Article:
What Makes Chocolate Healthy?

Whether you're an avid baker, or
just love a sweet treat, it's hard
to resist the appeal of chocolate.
But increasing evidence shows
that resistance may not be
necessary. Studies demonstrate
myriad benefits of chocolate,
from creating a feel-good buzz to
boosting cardiovascular health.
Read on to learn more, then try
some healthy recipes.
The Latest Research
A recent study in the journal
Heart shows that habitual
chocolate consumption is linked
to a lower risk of cardiovascular
disease and stroke. Keeping in
mind that the study only
demonstrated correlation (not
causation), it's nonetheless
exciting to see that among
participants who consumed a
relatively high volume of
chocolate every day, 12%
developed or died of
cardiovascular disease during
the 12-year study. Compare that
to participants who didn't eat
chocolate at all, among whom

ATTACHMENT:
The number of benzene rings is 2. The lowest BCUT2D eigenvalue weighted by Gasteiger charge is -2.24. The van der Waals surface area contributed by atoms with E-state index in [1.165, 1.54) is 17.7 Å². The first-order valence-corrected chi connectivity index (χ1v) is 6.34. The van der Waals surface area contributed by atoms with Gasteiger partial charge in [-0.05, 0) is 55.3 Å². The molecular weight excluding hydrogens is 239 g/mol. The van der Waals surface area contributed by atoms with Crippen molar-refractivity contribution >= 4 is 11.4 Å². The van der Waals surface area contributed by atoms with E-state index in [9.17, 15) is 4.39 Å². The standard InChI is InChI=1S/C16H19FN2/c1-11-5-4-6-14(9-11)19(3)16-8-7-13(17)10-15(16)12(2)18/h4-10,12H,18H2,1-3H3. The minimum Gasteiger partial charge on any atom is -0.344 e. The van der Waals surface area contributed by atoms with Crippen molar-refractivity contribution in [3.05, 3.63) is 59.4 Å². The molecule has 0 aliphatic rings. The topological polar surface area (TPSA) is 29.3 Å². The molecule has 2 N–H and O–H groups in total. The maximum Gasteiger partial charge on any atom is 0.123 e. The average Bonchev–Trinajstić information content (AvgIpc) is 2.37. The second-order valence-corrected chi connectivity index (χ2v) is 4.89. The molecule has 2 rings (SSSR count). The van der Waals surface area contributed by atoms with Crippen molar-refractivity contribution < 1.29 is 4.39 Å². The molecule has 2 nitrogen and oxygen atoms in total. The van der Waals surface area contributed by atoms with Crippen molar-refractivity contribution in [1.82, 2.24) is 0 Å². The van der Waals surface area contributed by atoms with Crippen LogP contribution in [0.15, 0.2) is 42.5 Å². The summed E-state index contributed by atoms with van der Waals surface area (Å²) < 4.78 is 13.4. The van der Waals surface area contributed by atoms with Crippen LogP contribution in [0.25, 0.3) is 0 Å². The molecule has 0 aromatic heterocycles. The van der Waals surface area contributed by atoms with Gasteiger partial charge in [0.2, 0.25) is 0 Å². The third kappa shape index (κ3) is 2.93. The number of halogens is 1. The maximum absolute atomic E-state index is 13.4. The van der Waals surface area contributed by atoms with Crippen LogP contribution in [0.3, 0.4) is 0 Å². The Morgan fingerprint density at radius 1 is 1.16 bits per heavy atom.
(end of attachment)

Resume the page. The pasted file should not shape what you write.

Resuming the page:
17.4% developed or died of the
disease. How much were the
chocolate-eaters consuming?
About 16 to 100 grams per day,
or roughly one half to two typical
chocolate bars.
What Makes Chocolate Healthy?
The potential health benefits of
chocolate may come from
flavonoids, a type of polyphenol,
which cacao, the plant chocolate
is derived from, has in spades.
Flavonoids (and polyphenols) are
often touted as an antioxidant,
anti-carcinogen, and anti-
inflammatory.
However, not all chocolate is
created equal. A general rule of
thumb asserts that the higher
the cacao percentage of a
chocolate bar, the more health
benefits it contains. A lower
percentage bar will contain less
good-for-you cacao and more
sugar and dairy. That's why many
recommend dark chocolate over
milk. Research shows that dark
chocolate may improve mobility
among the elderly, raise good
cholesterol, lower bad
cholesterol, and benefit cognitive
function.
Source: yahoohealth

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